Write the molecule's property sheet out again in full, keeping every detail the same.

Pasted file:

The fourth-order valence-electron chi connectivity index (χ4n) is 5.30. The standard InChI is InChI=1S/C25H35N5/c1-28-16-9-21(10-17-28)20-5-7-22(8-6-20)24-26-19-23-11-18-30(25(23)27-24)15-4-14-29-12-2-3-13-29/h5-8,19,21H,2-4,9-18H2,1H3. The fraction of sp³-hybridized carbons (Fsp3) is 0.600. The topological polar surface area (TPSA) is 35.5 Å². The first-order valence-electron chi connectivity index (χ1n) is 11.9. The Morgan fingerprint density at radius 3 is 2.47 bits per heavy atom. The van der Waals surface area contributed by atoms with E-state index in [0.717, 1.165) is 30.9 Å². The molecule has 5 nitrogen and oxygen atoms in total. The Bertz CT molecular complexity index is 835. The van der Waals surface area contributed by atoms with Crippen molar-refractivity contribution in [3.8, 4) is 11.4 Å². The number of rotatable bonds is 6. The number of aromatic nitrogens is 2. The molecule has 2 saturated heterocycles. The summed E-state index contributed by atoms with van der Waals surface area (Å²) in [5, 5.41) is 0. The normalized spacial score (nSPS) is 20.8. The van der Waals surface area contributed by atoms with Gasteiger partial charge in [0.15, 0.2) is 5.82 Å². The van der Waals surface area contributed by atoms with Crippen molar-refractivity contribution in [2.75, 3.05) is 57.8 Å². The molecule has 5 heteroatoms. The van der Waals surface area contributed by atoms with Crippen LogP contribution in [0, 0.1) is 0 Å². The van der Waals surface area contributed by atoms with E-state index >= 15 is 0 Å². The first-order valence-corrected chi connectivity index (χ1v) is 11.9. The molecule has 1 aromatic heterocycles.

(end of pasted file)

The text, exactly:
The fourth-order valence-electron chi connectivity index (χ4n) is 5.30. The standard InChI is InChI=1S/C25H35N5/c1-28-16-9-21(10-17-28)20-5-7-22(8-6-20)24-26-19-23-11-18-30(25(23)27-24)15-4-14-29-12-2-3-13-29/h5-8,19,21H,2-4,9-18H2,1H3. The fraction of sp³-hybridized carbons (Fsp3) is 0.600. The topological polar surface area (TPSA) is 35.5 Å². The first-order valence-electron chi connectivity index (χ1n) is 11.9. The Morgan fingerprint density at radius 3 is 2.47 bits per heavy atom. The van der Waals surface area contributed by atoms with E-state index in [0.717, 1.165) is 30.9 Å². The molecule has 5 nitrogen and oxygen atoms in total. The Bertz CT molecular complexity index is 835. The van der Waals surface area contributed by atoms with Crippen molar-refractivity contribution in [3.8, 4) is 11.4 Å². The number of rotatable bonds is 6. The number of aromatic nitrogens is 2. The molecule has 2 saturated heterocycles. The summed E-state index contributed by atoms with van der Waals surface area (Å²) in [5, 5.41) is 0. The normalized spacial score (nSPS) is 20.8. The van der Waals surface area contributed by atoms with Gasteiger partial charge in [0.15, 0.2) is 5.82 Å². The van der Waals surface area contributed by atoms with Crippen molar-refractivity contribution in [2.75, 3.05) is 57.8 Å². The molecule has 5 heteroatoms. The van der Waals surface area contributed by atoms with Crippen LogP contribution in [0, 0.1) is 0 Å². The van der Waals surface area contributed by atoms with E-state index >= 15 is 0 Å². The first-order valence-corrected chi connectivity index (χ1v) is 11.9. The molecule has 1 aromatic heterocycles.